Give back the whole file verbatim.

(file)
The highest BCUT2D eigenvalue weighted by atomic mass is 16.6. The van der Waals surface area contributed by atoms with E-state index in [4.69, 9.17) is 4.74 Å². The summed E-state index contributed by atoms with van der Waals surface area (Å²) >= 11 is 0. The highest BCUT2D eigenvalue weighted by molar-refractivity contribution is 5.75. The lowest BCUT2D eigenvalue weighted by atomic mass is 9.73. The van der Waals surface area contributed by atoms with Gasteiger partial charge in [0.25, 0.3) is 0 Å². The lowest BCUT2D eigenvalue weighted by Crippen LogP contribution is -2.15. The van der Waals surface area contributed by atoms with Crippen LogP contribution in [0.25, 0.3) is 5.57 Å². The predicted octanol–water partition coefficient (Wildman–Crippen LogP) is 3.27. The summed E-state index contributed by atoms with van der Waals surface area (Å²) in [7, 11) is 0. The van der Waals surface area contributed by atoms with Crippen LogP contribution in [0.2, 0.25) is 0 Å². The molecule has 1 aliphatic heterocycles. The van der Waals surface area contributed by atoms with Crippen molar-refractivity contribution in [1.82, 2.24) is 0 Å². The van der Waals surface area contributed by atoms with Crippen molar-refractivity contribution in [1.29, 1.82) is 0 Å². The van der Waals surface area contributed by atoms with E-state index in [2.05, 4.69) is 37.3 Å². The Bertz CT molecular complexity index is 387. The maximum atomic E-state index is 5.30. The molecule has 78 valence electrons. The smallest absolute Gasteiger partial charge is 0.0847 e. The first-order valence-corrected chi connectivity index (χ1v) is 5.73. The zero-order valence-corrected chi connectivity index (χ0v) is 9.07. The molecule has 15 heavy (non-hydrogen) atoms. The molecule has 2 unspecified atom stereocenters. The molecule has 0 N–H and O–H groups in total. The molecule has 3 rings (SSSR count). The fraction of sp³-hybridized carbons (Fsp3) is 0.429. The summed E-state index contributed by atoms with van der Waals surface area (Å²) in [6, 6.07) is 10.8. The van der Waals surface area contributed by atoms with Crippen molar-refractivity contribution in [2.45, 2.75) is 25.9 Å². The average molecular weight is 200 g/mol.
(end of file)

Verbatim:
The highest BCUT2D eigenvalue weighted by atomic mass is 16.6. The van der Waals surface area contributed by atoms with E-state index in [4.69, 9.17) is 4.74 Å². The summed E-state index contributed by atoms with van der Waals surface area (Å²) >= 11 is 0. The highest BCUT2D eigenvalue weighted by molar-refractivity contribution is 5.75. The lowest BCUT2D eigenvalue weighted by atomic mass is 9.73. The van der Waals surface area contributed by atoms with Gasteiger partial charge in [0.25, 0.3) is 0 Å². The lowest BCUT2D eigenvalue weighted by Crippen LogP contribution is -2.15. The van der Waals surface area contributed by atoms with Crippen LogP contribution in [0.25, 0.3) is 5.57 Å². The predicted octanol–water partition coefficient (Wildman–Crippen LogP) is 3.27. The summed E-state index contributed by atoms with van der Waals surface area (Å²) in [7, 11) is 0. The van der Waals surface area contributed by atoms with Crippen LogP contribution in [0.2, 0.25) is 0 Å². The molecule has 1 aliphatic heterocycles. The van der Waals surface area contributed by atoms with Crippen molar-refractivity contribution in [1.82, 2.24) is 0 Å². The van der Waals surface area contributed by atoms with Crippen molar-refractivity contribution in [1.29, 1.82) is 0 Å². The van der Waals surface area contributed by atoms with E-state index in [2.05, 4.69) is 37.3 Å². The Bertz CT molecular complexity index is 387. The maximum atomic E-state index is 5.30. The molecule has 78 valence electrons. The smallest absolute Gasteiger partial charge is 0.0847 e. The first-order valence-corrected chi connectivity index (χ1v) is 5.73. The zero-order valence-corrected chi connectivity index (χ0v) is 9.07. The molecule has 15 heavy (non-hydrogen) atoms. The molecule has 2 unspecified atom stereocenters. The molecule has 0 N–H and O–H groups in total. The molecule has 3 rings (SSSR count). The fraction of sp³-hybridized carbons (Fsp3) is 0.429. The summed E-state index contributed by atoms with van der Waals surface area (Å²) in [6, 6.07) is 10.8. The van der Waals surface area contributed by atoms with Crippen molar-refractivity contribution in [2.45, 2.75) is 25.9 Å². The average molecular weight is 200 g/mol.